Cécile Fontaine
Commented Filmography

Super 8 movies made in Boston between 1982 and 1986
Traditional Montage
MOUVEMENT NUMÉRO 1 (danseurs et mariage) – MOUVEMENT NUMÉRO 2 (train et statue) – MOUVEMENT NUMÉRO 3 (TV crew et neige rouge)
I consider my first movies small tests, experiments. At first I took my camera in my bag every day, and so I filmed numerous super 8 reels without thinking too much, colleting images that later I would use during my first tests of montage. In my first movies you can see that I have never left a reel untouched, and that they are the result of a rather exhaustive assembly of pieces extracted from different reels, the same sources can be used in several films (as in Mouvement 1, 2 and 3).

Non-traditional montage; Transfer and emulsion collage (1984-86)
One day, I saw in Vertov’s Man with a movie camera a woman cutting a movie with big scissors. This, or so, gave me the idea to use them to cut the film in a different way than the splicer, which cuts through the line of the frame. I then cut diagonally, and at the same time, two films of trees that I had filmed, and then I reconstructed the film strip replacing the images on the right of the diagonal cut of the first film by the ones of the second one and vice versa. Therefore, you are do not have to use the splicer – because the splicer is a limit. It happens the same with the camera and the lens; without the lens, you can do something else.

A movie combining segments mechanically recorded by the camera and manually produced segments with instruments outside the kinematic domains and taken from other visual arts (engraving, painting, collage). The film is composed of a long sequence of overexposed self-portrait taken through a reflecting and deforming crystal, and intersected by several independent sections that are like sketches. The experiment aims to show the physical and cinematographic characteristics of the film, regardless of the conventions of the medium, through incision, tear, burn, perforation, collage, painting and engraving. These procedures, discovered by accident and voluntarily repeated during the handling and montage of the film, play with the great flexibility of the non-precut adhesive tape splicer, which allows the film to be rebuilt back to its original state after being separated in two longitudinally, or overlapping pieces of film, or gluing external elements (such as colored plastics) to create particular effects.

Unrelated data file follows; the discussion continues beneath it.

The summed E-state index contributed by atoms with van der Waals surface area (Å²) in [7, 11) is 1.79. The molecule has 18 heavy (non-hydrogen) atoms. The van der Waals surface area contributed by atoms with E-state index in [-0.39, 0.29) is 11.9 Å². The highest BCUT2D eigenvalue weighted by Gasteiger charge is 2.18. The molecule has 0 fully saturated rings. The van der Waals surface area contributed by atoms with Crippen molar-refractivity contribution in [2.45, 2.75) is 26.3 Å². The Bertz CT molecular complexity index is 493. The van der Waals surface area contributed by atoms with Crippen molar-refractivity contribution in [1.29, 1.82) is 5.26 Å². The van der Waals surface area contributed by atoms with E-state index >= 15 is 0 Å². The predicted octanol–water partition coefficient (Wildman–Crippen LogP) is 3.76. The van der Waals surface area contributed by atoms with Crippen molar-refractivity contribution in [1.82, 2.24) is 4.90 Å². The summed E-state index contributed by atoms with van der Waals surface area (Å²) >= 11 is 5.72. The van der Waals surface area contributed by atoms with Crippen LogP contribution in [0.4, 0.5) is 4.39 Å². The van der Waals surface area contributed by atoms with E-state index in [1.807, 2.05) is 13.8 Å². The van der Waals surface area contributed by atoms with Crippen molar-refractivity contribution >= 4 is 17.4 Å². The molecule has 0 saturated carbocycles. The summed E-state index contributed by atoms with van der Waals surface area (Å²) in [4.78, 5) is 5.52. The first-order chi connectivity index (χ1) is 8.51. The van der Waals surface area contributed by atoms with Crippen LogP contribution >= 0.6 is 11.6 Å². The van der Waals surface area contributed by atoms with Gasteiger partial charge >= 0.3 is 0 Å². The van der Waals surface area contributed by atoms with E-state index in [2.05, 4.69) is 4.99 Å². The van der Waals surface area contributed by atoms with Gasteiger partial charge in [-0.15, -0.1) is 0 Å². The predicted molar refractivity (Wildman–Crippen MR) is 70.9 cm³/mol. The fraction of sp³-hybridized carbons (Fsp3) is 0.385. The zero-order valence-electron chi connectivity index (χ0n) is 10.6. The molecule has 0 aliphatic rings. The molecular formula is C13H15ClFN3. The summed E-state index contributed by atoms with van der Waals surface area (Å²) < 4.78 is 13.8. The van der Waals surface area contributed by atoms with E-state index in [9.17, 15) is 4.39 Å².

A movie entirely bleached and then manipulated by adding -on the new surface- colored plastic pieces (red and blue), emulsion pieces removed from the surface of another film; overlapping other film elements (35mm slides) cut in super 8 format, or segments of underexposed and striped films to reveal the layers of color that make up the film. All these techniques aim to recreate the color palette and textures of the painting using only the physical elements of the film.

A movie entirely bleached and then manipulated by adding parts of words, printed images and pieces of film images removed from their plastic strip. The game of vertical movements (produced by discoloration) and horizontal (created while shooting) accelerates the timing of the film and reveals the physical continuity instead of offering us the illusion of a normal movement by means of the shooting at a rate of 18 frames per second (by vertical movement); the horizontal movement counteracts this directionality from the bottom up.
The non-uniform discoloration of the ektachrome film partially reveals its chemical composition (the first in its pure, yellow form, the second in its compound, green form due to the blending of blue and yellow, the third layer, magenta, disappears when contancting bleach). The absence of history and the absence of sound respond to my personal conception of the film as a transparent object that filters the light of the projector creating motifs and colors to be seen as moving plastic objects, without any precise reference to the real world, but to the physical reality of the film itself.

Transfer Montage
SANS TITRE, MAI 1988 (1988)
This film consists of home movies filmed by my father in the sixties, except the communion and the building collapse. These images were erased irregularly using bleach, and then embedded by sticking fragments of emulsion removed from different sequences, thus leading -in the final montage- to a slow parade (sometimes literally represented), and to a transformation towards destruction and death. We thus go from a virgin nature to a nature plundered by man. The same happens with human beings: from communicants to old war veterans, from birth to annihilation. A show for passive extras.

This movie, like the rest of my films in 16mm, has been composed of multiple sequences of found footage or films given by friends who know my way to “build” films radically transforming their appearance (texture, color, content), chemically and manually. Images from all kinds of sources (documentaries, fiction, publicity, news, family films, amateur films) are re-elaborated removing or partially erasing the emulsion, which is then moved and (or) reconstructed using adhesive tape, without using the optical printer. Silver Rush, following that process, is a real stampede of sequences composed of rushes from various sources (fiction, documentary, publicity), representations of hunts of all kinds, in the mythical scenery of the American western.

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